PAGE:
This week’s blog contributor is Jennifer Kindera, a certified trauma recovery coach.
In our culture, we spend a lot of time in our professional roles, creating, meeting deadlines, managing a team. For example, when we are in a management role, sometimes we can have employees that potentially don’t respond to deadlines or communications, shut down emotionally, procrastinate, or self-sabotage.
Why does this happen?
You know your team, you know the strengths and points of growth, so why does an employee act in these ways?
These reactions can be due to unhealed trauma and shame. Having a trauma-informed approach in the workplace, assumes that everyone (regardless of the trauma) should be treated with gentle curiosity and compassion. So, what does it look like when you have an employee who is struggling, potentially due to traumatic events and shame? Let’s break that down.
What is trauma?
According to Bobbi Parish, Executive Director of the International Association of Trauma Recovery Coaching, https://certifiedtraumarecoverycoaching.com/bobbi-parish
trauma is defined as:
A circumstance or event is traumatic to an individual if it meets the following three criteria:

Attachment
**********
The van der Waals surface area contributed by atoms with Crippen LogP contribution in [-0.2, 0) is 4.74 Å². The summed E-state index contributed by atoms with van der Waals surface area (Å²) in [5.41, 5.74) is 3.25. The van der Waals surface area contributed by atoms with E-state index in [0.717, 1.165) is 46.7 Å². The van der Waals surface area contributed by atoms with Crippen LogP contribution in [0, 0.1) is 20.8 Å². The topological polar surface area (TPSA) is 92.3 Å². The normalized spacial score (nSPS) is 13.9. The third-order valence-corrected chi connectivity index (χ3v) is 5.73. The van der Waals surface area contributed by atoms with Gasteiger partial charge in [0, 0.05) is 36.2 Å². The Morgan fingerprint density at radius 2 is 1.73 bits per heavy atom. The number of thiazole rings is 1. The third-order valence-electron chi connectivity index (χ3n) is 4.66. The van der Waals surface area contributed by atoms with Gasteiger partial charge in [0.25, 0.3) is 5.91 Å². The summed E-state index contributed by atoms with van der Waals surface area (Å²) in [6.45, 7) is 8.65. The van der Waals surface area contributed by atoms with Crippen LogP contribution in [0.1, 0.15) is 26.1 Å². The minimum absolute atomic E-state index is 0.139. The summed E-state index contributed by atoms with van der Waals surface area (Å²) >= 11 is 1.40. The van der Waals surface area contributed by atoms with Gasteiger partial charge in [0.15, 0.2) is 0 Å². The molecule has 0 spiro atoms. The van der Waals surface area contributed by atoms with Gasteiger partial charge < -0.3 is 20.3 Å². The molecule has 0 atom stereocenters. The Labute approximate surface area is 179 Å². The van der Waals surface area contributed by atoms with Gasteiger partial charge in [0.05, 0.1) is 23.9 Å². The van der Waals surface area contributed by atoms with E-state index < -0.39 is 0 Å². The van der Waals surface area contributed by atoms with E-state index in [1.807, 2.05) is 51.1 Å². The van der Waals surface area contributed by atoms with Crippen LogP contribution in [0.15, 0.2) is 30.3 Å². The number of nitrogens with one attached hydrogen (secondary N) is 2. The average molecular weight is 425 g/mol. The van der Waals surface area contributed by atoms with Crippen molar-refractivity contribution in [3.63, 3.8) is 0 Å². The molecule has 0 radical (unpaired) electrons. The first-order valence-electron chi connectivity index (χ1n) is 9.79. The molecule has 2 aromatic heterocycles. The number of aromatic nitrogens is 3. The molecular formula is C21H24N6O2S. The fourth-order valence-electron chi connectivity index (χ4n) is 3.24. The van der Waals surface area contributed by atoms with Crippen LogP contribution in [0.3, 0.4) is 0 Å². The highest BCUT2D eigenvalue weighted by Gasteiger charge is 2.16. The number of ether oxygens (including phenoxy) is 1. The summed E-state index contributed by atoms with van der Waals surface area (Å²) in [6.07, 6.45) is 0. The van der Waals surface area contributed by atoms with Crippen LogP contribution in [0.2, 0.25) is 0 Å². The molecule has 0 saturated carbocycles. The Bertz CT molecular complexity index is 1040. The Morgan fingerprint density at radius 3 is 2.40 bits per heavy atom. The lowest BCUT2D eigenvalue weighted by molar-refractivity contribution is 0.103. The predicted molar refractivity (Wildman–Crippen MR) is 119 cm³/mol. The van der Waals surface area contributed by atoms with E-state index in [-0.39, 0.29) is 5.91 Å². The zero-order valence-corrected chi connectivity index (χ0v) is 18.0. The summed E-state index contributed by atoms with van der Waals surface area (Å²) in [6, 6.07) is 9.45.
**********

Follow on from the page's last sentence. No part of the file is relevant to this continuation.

– The individual feels they are powerless to control the circumstance or event
– The circumstance or event intensely frightens the individual
– The circumstance or event changes the individual’s beliefs about themselves, the world and their interactions with the world
What is shame?
As a Certified Healing Shame Practitioner, I have worked with many people to overcome the pockets of shame, which was the normal response to their trauma, and has manifested in their professional lives. Shame is a primary emotion, which means that it is felt somatically, in the body. As a great protector, it makes us feel unworthy of good things happening, of respect, of love and caring. It keeps us small and silent. When you view the workplace through a trauma and shame lens, you can see behaviours that may not make sense otherwise but are telling you a story within employees hearts and lives. Shame can very easily become toxic and pervasive, due to unhealed trauma.
Unhealed shame and trauma can rise up in the following ways, professionally:
- Imposter Syndrome
- Productivity-Based Worthiness
Persons suffering from toxic, pervasive shame will experience a chronic sense of unworthiness, low self-esteem, and self-loathing. This is all connected to the belief that ‘I am bad’ and the proof is that because they were treated that way relationally through their trauma, it must be their fault. It takes all the negative beliefs about oneself and creates identity from that space.
An example of this would be someone who beats themselves up constantly in the workplace, even when they have done nothing wrong, so as to not show resistance to someone else’s opinions about them. It’s an uncomfortable comfort zone. In essence, they are inoculating themselves against the potential for further external shaming by shaming themselves first. It’s easier for a person to shame themselves, versus being shamed by someone else, because of the need to be accepted.
As a manager of your team, what can you do, when you see these patterns within your employees’ behaviours?
One of the basic human needs is to feel heard.